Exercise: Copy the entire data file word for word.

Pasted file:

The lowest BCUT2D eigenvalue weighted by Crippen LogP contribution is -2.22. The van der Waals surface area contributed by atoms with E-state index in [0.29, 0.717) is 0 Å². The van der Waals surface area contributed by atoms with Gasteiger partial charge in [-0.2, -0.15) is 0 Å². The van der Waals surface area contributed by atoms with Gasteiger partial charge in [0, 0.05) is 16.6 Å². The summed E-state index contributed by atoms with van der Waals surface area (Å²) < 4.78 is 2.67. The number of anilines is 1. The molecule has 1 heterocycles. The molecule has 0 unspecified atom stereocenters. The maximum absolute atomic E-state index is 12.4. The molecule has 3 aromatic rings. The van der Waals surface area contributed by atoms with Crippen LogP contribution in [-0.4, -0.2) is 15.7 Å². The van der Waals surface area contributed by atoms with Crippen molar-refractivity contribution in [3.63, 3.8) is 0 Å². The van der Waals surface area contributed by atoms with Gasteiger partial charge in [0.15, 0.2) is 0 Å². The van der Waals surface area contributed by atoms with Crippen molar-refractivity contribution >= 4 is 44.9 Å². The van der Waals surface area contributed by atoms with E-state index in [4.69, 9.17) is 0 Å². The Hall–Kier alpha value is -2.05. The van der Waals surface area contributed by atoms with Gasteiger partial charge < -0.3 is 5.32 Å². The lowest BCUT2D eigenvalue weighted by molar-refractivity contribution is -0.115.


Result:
The lowest BCUT2D eigenvalue weighted by Crippen LogP contribution is -2.22. The van der Waals surface area contributed by atoms with E-state index in [0.29, 0.717) is 0 Å². The van der Waals surface area contributed by atoms with Gasteiger partial charge in [-0.2, -0.15) is 0 Å². The van der Waals surface area contributed by atoms with Gasteiger partial charge in [0, 0.05) is 16.6 Å². The summed E-state index contributed by atoms with van der Waals surface area (Å²) < 4.78 is 2.67. The number of anilines is 1. The molecule has 1 heterocycles. The molecule has 0 unspecified atom stereocenters. The maximum absolute atomic E-state index is 12.4. The molecule has 3 aromatic rings. The van der Waals surface area contributed by atoms with Crippen LogP contribution in [-0.4, -0.2) is 15.7 Å². The van der Waals surface area contributed by atoms with Crippen molar-refractivity contribution in [3.63, 3.8) is 0 Å². The van der Waals surface area contributed by atoms with Gasteiger partial charge in [0.15, 0.2) is 0 Å². The van der Waals surface area contributed by atoms with Crippen molar-refractivity contribution >= 4 is 44.9 Å². The van der Waals surface area contributed by atoms with E-state index in [4.69, 9.17) is 0 Å². The Hall–Kier alpha value is -2.05. The van der Waals surface area contributed by atoms with Gasteiger partial charge < -0.3 is 5.32 Å². The lowest BCUT2D eigenvalue weighted by molar-refractivity contribution is -0.115.